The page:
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Capitol Update Tuesday, February 04, 2020

Capitol Update Tuesday, February 04, 2020

Allison Olson, CFRW Advocate

Capitol Update
Tuesday, February 04, 2020

California Federation of Republican Women
Sue Blair, President

NO on Prop 13: The $15 Billion Schools Facilities Bond

Our state’s primary election ballots were mailed out yesterday! This is the first election in our state’s history that is ENTIRELY vote-by-mail. Although, you don’t have to return your ballot by mail. On February 18th, voting centers will open up across the state in which you can walk in and return your ballot, or you can ask to fill out a provisional ballot there. But do not wait to cast your vote! It is important to return your ballot as soon as you can, and track your ballot with the given tracking number through your county Elections Office. The longer you wait, the more likely you can lose your ballot, have to vote provisionally, and then it is less likely your vote will be counted. We also want to show early support for our Republican candidates as well as opposition to Prop 13!

Prop 13 on this March 3rd Primary Ballot is not what we would consider the original Prop 13. Although, it does include potential property tax increases. This will confuse the voters! The state Attorney General and the Secretary of State number the ballot measures. In our state, we typically cycle through props 1-99, although not always. It is entirely possible the Attorney General and Secretary of State knew this would confuse voters, especially with the split-roll tax measure on the November General Election ballot, but left this school facilities bond as Prop 13 anyway. The Howard Jarvis Taxpayers Association has tried to remove the number 13 from our proposition rotation through legislative action, but to know avail. This just means we need to be active in our education of voters!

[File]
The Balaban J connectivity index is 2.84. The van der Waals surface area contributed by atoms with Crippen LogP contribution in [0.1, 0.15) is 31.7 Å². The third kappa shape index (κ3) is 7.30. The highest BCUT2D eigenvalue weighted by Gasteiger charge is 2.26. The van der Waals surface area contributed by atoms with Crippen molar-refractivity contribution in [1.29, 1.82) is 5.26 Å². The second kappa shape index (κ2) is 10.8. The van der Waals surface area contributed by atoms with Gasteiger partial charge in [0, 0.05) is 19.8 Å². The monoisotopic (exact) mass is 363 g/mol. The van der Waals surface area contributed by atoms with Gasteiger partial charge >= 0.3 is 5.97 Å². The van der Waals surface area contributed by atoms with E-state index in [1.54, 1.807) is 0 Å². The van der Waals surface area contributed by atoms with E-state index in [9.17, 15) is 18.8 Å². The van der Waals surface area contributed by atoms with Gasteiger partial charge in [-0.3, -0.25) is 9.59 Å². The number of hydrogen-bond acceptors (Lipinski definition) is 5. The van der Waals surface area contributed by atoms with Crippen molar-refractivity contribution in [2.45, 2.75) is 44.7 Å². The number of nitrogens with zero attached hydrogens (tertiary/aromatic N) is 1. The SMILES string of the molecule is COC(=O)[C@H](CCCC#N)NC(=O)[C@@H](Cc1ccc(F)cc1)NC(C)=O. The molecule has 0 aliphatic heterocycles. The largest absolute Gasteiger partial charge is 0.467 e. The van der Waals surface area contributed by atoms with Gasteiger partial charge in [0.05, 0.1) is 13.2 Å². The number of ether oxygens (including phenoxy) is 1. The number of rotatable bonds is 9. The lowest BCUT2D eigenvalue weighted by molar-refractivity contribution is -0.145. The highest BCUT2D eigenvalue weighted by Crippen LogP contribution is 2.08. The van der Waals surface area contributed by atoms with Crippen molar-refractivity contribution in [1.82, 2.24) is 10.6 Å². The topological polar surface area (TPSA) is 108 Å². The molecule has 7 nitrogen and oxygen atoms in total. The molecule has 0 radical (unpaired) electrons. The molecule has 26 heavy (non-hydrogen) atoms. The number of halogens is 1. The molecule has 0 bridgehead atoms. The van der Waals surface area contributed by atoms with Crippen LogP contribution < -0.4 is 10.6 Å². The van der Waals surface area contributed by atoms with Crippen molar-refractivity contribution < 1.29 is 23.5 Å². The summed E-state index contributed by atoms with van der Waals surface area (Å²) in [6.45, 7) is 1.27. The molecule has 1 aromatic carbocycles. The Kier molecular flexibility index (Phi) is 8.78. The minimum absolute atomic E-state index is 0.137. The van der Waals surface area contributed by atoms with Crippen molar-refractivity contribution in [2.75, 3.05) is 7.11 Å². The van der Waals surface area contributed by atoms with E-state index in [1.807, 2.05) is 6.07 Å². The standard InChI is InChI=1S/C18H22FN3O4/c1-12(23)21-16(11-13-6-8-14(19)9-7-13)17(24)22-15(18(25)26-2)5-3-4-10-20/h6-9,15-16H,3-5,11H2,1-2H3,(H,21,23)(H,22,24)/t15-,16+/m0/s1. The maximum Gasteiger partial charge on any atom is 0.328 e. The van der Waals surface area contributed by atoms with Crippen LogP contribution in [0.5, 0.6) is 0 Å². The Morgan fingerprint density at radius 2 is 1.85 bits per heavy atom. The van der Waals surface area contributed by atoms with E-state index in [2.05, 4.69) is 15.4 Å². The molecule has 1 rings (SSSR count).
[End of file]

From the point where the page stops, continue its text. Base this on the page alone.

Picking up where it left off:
The CFRW Voting Body has officially voter to OPPOSE Prop 13, the Schools Facilities Bond. When talking to voters about this primary’s Prop 13, make sure you include that it is a School Facilities Bond. That way you automatically set it apart from our property tax rights proposition.


Ballot Title: Authorizes Bonds for Facility Repair, Construction, and Modernization at Public Preschools, K–12 Schools, Community Colleges, and Universities. Legislative Statute.

Ballot Summary: Authorizes $15 billion in state general obligation bonds for public education facilities: $9 billion for preschools and K–12 (includes $5.2 billion for modernization, $2.8 billion for new construction, $500 million for charter schools, and $500 million for career technical education); $6 billion for public universities and community colleges. Projects will improve facilities’ health/safety conditions (including earthquake/fire safety and removing lead from water) and increase affordable student housing. Limits administrative costs to 5%. Appropriates money from General Fund to repay bonds

Fiscal Impact: Principle bond of $15 billion. Interest on principle $11 billion. Paid over approximately 35 years. $740 million annually out of General Fund tax revenue.